Be genuine. Don't pretend to be someone you aren't - girls will be able to see right through it. There's nothing wrong with reading up on a band you know a girl likes so you can have a conversation about it later, but don't pretend you know how to play the guitar unless you're prepared to play her a song at a moment's notice. Be real, and you won't have to lie.
Don't believe me? Log on to the Internet. According to the London School of Economics, nine out of ten children who go online, usually to do homework, will stumble across hardcore pornography. Let me repeat: 90% of children will fall victim to pornography in their own homes. And then there's intentional porn consumption by kids. Oh, children might pass around a pornographic Web address at school, but it's in the safety of their own homes—often in their own bedrooms—that they close the door and consume hours of pornography. Over 50% of kids who enter chat rooms—where conversation is often raunchy and racy—say they have given out personal information to complete strangers. Chat rooms and sites such as MySpace.com have become playgrounds for sexual predators, often luring kids to situations of abuse and even death. Online pornography is a more than $10 billion a year industry, working 24/7 to make porn addicts out of our kids, and too often succeeding.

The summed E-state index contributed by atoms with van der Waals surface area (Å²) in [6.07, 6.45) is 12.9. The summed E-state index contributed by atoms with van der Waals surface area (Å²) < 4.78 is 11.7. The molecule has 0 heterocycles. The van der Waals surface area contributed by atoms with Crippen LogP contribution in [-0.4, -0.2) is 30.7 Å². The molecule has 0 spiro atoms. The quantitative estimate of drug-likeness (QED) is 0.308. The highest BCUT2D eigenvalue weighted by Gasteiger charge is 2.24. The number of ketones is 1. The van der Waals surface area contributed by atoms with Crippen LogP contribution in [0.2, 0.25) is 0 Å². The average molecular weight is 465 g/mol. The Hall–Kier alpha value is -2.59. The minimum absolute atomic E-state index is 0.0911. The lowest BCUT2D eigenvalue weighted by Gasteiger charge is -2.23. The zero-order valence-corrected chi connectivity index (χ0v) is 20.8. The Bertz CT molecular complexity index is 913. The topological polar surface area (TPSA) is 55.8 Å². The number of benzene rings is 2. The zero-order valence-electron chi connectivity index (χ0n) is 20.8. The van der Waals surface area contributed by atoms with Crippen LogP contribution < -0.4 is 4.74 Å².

Chinese-style flirtatiousness is termed sajiao (Chinese: 撒娇; pinyin: sājiāo), best described as "to unleash coquettishness" with feminine voice, tender gestures, and girlish protestations. Chinese women expect to be taken care of (Chinese: 照顾; pinyin: zhàogu) by men like a baby girl is doted on by an attentive and admiring father. They wish to be almost "spoiled" (Chinese: 惯; pinyin: guàn) by a man buying gifts, entertainment, and other indulgences. It's a positive sign of heartache (Chinese: 心疼; pinyin: xīnténg) when a man feels compelled to do "small caring things" for a woman without being asked such as pouring a glass of water or offering a "piggyback ride if she's tired." These are signs of love and accepted romantic notions in China, according to one source.
Historically, marriages in most societies were arranged by parents and older relatives with the goal not being love but legacy and "economic stability and political alliances", according to anthropologists. Accordingly, there was little need for a temporary trial period such as dating before a permanent community-recognized union was formed between a man and a woman. While pair-bonds of varying forms were recognized by most societies as acceptable social arrangements, marriage was reserved for heterosexual pairings and had a transactional nature, where wives were in many cases a form of property being exchanged between father and husband, and who would have to serve the function of reproduction. Communities exerted pressure on people to form pair-bonds in places such as Europe; in China, society "demanded people get married before having a sexual relationship" and many societies found that some formally recognized bond between a man and a woman was the best way of rearing and educating children as well as helping to avoid conflicts and misunderstandings regarding competition for mates.